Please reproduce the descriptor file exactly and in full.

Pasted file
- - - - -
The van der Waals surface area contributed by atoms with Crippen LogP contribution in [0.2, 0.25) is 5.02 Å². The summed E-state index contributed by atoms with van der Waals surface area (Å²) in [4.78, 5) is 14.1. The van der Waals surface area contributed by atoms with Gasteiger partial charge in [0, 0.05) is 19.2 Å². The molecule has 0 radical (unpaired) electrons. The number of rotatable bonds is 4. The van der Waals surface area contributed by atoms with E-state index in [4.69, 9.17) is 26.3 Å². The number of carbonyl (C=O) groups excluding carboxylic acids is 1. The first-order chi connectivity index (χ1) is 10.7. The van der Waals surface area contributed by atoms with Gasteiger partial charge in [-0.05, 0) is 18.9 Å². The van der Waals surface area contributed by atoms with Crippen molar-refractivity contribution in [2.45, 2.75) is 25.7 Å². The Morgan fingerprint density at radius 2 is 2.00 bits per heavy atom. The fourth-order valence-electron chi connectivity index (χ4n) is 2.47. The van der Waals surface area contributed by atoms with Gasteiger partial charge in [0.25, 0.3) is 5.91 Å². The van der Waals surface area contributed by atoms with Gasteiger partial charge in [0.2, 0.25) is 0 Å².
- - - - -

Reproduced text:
The van der Waals surface area contributed by atoms with Crippen LogP contribution in [0.2, 0.25) is 5.02 Å². The summed E-state index contributed by atoms with van der Waals surface area (Å²) in [4.78, 5) is 14.1. The van der Waals surface area contributed by atoms with Gasteiger partial charge in [0, 0.05) is 19.2 Å². The molecule has 0 radical (unpaired) electrons. The number of rotatable bonds is 4. The van der Waals surface area contributed by atoms with E-state index in [4.69, 9.17) is 26.3 Å². The number of carbonyl (C=O) groups excluding carboxylic acids is 1. The first-order chi connectivity index (χ1) is 10.7. The van der Waals surface area contributed by atoms with Gasteiger partial charge in [-0.05, 0) is 18.9 Å². The van der Waals surface area contributed by atoms with Crippen molar-refractivity contribution in [2.45, 2.75) is 25.7 Å². The Morgan fingerprint density at radius 2 is 2.00 bits per heavy atom. The fourth-order valence-electron chi connectivity index (χ4n) is 2.47. The van der Waals surface area contributed by atoms with Gasteiger partial charge in [0.25, 0.3) is 5.91 Å². The van der Waals surface area contributed by atoms with Gasteiger partial charge in [0.2, 0.25) is 0 Å².